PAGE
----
Just a few blocks from Chicago’s lakefront on the South Side is The First Presbyterian Church of Chicago.

Right before 10 a.m. on Thursday mornings, a line of people begins to form down South Kimbark Avenue toward the church. They are in search of fresh produce – and waiting for its Free Food Market to open its doors. First Presbyterian, located in the Woodlawn neighborhood, hosts this weekly food pantry for those in need.

Friends of the Community
Genora Stone

Genora Stone, volunteer at First Presbyterian Church

Genora Stone, 51, greets everyone that comes through the pantry with a smile that shines through her face mask. Stone, who also serves on at least five other neighborhood councils, has been volunteering at the market for over two and a half years. She describes pantry guests as “our friends of the community.”

“Hello! How are you? Come right on in!” she tells them.

The Free Food Market primarily serves three neighborhoods: Woodlawn, Chatham and South Shore. Within the last year, a majority of these guests have been new faces. Many of the newcomers, Stone explained, are those also currently facing homelessness.

Stone described the market as an important staple of the community, especially because visitors are able to go through and choose their own groceries.

“The need for help is here,” Stone said. “It’s up to us to make sure that we’re feeding the needs for the people that we serve.”

Nutrition that goes a long way

Patricia Rhoden, is a retired Chicago Transit Authority (CTA) operator. She worked with the CTA for 28 years and has been living off of her pension since 2003. The rising cost of food has made it difficult for her to regularly afford nutritious food. Rhoden receives dialysis three times a week, including Thursdays. A shuttle drops her off and picks her up at the church for the market.

Patricia Rhoden and student volunteer

Patricia Rhoden and student volunteer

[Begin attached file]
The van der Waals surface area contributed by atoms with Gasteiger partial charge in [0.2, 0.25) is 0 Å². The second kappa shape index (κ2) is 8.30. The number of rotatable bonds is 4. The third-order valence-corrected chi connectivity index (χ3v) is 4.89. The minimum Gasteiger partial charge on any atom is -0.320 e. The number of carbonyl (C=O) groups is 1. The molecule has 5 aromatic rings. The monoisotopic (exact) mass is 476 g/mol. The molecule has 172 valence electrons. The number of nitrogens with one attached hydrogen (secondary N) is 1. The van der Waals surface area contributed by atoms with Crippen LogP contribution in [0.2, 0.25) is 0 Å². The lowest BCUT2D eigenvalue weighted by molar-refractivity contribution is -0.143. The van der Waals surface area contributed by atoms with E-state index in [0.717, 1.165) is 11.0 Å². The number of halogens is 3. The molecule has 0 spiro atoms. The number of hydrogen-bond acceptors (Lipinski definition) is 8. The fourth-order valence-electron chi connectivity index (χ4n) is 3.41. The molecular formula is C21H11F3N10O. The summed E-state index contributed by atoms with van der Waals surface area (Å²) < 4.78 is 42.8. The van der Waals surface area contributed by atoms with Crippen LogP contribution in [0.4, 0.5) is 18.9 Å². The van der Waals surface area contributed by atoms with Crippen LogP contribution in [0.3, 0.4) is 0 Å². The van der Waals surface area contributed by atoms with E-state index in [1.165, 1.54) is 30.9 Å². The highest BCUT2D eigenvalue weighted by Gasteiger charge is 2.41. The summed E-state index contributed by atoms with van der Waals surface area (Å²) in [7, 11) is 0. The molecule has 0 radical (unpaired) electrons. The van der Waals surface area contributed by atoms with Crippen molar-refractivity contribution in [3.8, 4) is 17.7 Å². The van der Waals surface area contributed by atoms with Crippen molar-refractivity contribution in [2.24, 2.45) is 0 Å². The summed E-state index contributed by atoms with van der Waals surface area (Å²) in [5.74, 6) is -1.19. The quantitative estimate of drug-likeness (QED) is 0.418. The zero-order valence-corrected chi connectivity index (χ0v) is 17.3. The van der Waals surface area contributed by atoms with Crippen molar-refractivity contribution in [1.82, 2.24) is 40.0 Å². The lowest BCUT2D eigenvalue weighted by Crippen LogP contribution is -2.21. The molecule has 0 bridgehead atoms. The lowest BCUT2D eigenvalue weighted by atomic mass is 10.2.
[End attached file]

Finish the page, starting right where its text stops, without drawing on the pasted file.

Because of her dialysis treatments, Rhoden has to adhere to several dietary restrictions. She’s grateful that she can pick the fresh fruits and vegetables that she needs.

“I’m a pretty decent cook so I always pick the vegetables,” she said.

From gardening to educating

Director Gail Robinson uses the pantry as an opportunity to educate her neighbors on the importance of a healthy diet. With a master’s degree in dietetics, she understands how important proper nourishment is for the body.

“These are the same patients that we see in the hospital,” she said.” And it made food insecurity real to me.”

Gail Robinson, food pantry director

Gail Robinson, food pantry director

Robinson, started as a volunteer in 2016. At the time, she was helping with one of the church’s fresh gardens, which is when she first started working with the food pantry’s guests.

She is looking forward to implementing some of the Food Depository’s upcoming nutrition education initiatives, which includes offering additional recipe cards, guidance on healthy alternatives, and cooking demonstration videos.

“We want to make sure we’re meeting their needs,” says Robinson.

When asked why she volunteers, Stone also expresses that need.

“If I see anything that needs to change or be of hope, I need to be part of that change,” she said. “Nothing is going to get done just by saying ‘I want to see something get done’ if you’re not part of your solution.”